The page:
If you’re a regular reader of this blog, you’ll know that I’ve been running for some time without music. This wasn’t always the case. Every run (apart from M&MRC runs with Maria) I’d be plugged in to my iPod. I even went as far as to have music and that woman from Nike+ talking to me during marathon training. But then my Nike+ died after the full 26.2 miles and I think the loss might have affected my iPod. It started out on its own long, drawn out death as well.
That was 4 years ago. I tried using my iPod again during training for Cruce de los Andes last year, but then I figured that I wasn’t going to be plugged in while slogging it up a volcano with Maria and running in a very cold lake (which isn’t actually possible to do). It also turned out that my iPod was down to lasting about 34 minutes. It had become a 4-mile iPod and my runs were getting longer than that. It was shelved.
It has still moved everywhere with me and during this recent running hiatus while my heel heals (doctor’s appointment pending), it’s made another appearance. Instead of running, I’ve been walking; still taking advantage of the ups and downs this city has to offer, along with its shady and quiet parks. What happiness it is to stride out listening to those old tunes again.
On Monday’s walk, it got me thinking. Each song on my iPod (367 in total) has been there since 2006 when I moved to Buenos Aires. All those runs and training I did with the same voices, tunes, messages. And even now, I can hear a song from my iPod and know exactly where I was running when I listened to it on a run in Buenos Aires: moments in all those miles I did back in Argentina. I’m not joking.
Nelly and Kelly Rowland, Dilema: Running past the yacht club in Puerto Madero, Buenos Aires.
Counting Crows, American Girls: Running into the Reserva Ecológica, Buenos Aires.
Shakira, Illegal: Running towards Avenida 9 de Julio along Calle Arenales, Buenos Aires.
Michael Jackson, Billy Jean: Crossing the bridge near the Floating Casino, Buenos Aires.
They say that smell is a powerful sense. One whiff can take us back decades. As my iPod’s power wanes to just four songs before going silent, I’m grateful that in even those 15 minutes, whatever comes on takes me back to a place where I did some of my favourite runs.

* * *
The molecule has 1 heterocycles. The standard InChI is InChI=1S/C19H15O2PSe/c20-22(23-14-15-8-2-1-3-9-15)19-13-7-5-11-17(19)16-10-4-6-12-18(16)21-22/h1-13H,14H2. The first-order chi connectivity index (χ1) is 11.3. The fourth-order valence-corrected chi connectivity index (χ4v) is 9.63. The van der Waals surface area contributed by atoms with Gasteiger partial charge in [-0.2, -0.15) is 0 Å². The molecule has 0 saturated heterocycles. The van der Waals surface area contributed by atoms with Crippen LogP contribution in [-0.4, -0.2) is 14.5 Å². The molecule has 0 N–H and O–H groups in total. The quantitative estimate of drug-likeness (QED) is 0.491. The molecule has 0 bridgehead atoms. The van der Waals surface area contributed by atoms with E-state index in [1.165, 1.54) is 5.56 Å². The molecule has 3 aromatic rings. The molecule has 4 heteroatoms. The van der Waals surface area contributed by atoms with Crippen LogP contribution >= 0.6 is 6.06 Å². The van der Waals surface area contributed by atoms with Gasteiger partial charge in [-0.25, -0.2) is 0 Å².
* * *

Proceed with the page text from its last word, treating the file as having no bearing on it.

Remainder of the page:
And where M&MRC was born.
So, Maria and I are both back into our groove and I just wanted to share three things which have boosted my running this week. They are simple things which came along and made running moments better. What have been yours?
My friend Jenny who lives in Spain, also runs and has followed our Cruce adventure with mountain lover envy sent me a wonderful package this week and inside was this delightful surprise for my feet.
I’ve already written about how wearing pro gear instead of pyjamas and someone else’s hand-me-downs makes you feel better when you’re out there. But there is nothing better than the feeling of running in something groovy that your friend saw and thought of you. And something orange. But that goes without saying.
We have officially turned the corner. Spring is here and we’re on British summer time: warmer and longer days full of garden time and barbecues. Martín my boyfriend said to me this week that when the sun comes out after winter, everyone seems to wake up and feel happier. It’s true.
And as the sun gets weaker in Maria’s part of the woods, so it gets stronger here in London (though we’re never reaching a humid Buenos Aires 40 degrees, mind!) and on a quiet morning with the sun already at the tops of the trees, there’s nothing better than hitting the pavements and parks, as I did yesterday.
RUN TO THE BEAT
I’ve lost my running music. OK, what I mean is I no longer run with it. My iPod is old and temperamental. It no longer likes to be swaddled next to my upper arm and bounce along with me, drowning out cars, lorries and (oops) bike horns. So, it’s just me and my thoughts alone and the sounds of the cars, birds and people. Yesterday I headed into a little wood to do some loops and squirrels were scuttling about as robins and larks sang their Saturday morning songs. Good tunes.
However, later, when was I was back on the road heading up a hill (it’s post Cruce so please read slope) a car pulled alongside me at a junction. SHA LA LA LA LA LA LA! Ah, the familiar beat of my song supreme Mr Jones. I don’t really miss my music; well, maybe the randomness of it which used to make me laugh as I was running when Mozart would suddenly come on. But at that moment, as I needed a push to bound me up the hill (slope), it was a fabulous kick.
Maybe I need to learn to run and sing at the same time; so I can still hear the birds and bike horns, but I also get my musical boost.
What gives you a boost when you’re out running? Share your thoughts with us.